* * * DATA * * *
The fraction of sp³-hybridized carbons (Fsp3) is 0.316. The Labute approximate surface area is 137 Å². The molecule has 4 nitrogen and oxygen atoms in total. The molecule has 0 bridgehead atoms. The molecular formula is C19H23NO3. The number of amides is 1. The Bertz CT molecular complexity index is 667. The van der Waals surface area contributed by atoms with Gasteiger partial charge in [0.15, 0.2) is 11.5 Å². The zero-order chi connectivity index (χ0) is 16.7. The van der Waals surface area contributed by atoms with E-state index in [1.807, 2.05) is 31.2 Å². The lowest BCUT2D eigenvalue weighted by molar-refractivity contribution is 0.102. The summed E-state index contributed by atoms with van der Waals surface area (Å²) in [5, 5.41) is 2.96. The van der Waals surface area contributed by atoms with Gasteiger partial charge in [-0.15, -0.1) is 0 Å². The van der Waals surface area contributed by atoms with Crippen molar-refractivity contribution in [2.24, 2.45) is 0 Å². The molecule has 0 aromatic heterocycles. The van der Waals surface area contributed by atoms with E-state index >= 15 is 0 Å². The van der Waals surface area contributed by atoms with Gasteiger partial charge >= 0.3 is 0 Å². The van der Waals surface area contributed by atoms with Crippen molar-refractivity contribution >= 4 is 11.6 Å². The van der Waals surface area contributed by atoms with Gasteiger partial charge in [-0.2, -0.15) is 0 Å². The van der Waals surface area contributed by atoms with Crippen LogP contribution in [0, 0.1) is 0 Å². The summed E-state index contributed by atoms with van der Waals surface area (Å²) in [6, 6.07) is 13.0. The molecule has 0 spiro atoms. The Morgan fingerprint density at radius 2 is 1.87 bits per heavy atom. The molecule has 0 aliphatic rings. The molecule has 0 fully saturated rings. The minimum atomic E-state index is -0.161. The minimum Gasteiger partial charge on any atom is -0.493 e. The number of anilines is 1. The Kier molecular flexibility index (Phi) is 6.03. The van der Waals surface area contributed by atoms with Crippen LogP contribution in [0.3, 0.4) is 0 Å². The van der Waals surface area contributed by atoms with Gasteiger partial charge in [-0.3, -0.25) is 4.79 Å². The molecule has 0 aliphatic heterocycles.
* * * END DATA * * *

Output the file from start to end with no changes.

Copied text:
The fraction of sp³-hybridized carbons (Fsp3) is 0.316. The Labute approximate surface area is 137 Å². The molecule has 4 nitrogen and oxygen atoms in total. The molecule has 0 bridgehead atoms. The molecular formula is C19H23NO3. The number of amides is 1. The Bertz CT molecular complexity index is 667. The van der Waals surface area contributed by atoms with Gasteiger partial charge in [0.15, 0.2) is 11.5 Å². The zero-order chi connectivity index (χ0) is 16.7. The van der Waals surface area contributed by atoms with E-state index in [1.807, 2.05) is 31.2 Å². The lowest BCUT2D eigenvalue weighted by molar-refractivity contribution is 0.102. The summed E-state index contributed by atoms with van der Waals surface area (Å²) in [5, 5.41) is 2.96. The van der Waals surface area contributed by atoms with Gasteiger partial charge in [-0.15, -0.1) is 0 Å². The van der Waals surface area contributed by atoms with Crippen molar-refractivity contribution in [2.24, 2.45) is 0 Å². The molecule has 0 aromatic heterocycles. The van der Waals surface area contributed by atoms with E-state index >= 15 is 0 Å². The van der Waals surface area contributed by atoms with Gasteiger partial charge >= 0.3 is 0 Å². The van der Waals surface area contributed by atoms with Crippen molar-refractivity contribution >= 4 is 11.6 Å². The van der Waals surface area contributed by atoms with Gasteiger partial charge in [-0.2, -0.15) is 0 Å². The van der Waals surface area contributed by atoms with Crippen LogP contribution in [0, 0.1) is 0 Å². The summed E-state index contributed by atoms with van der Waals surface area (Å²) in [6, 6.07) is 13.0. The molecule has 0 spiro atoms. The Morgan fingerprint density at radius 2 is 1.87 bits per heavy atom. The molecule has 0 aliphatic rings. The molecule has 0 fully saturated rings. The minimum atomic E-state index is -0.161. The minimum Gasteiger partial charge on any atom is -0.493 e. The number of anilines is 1. The Kier molecular flexibility index (Phi) is 6.03. The van der Waals surface area contributed by atoms with Crippen LogP contribution in [0.3, 0.4) is 0 Å². The van der Waals surface area contributed by atoms with Gasteiger partial charge in [-0.3, -0.25) is 4.79 Å². The molecule has 0 aliphatic heterocycles.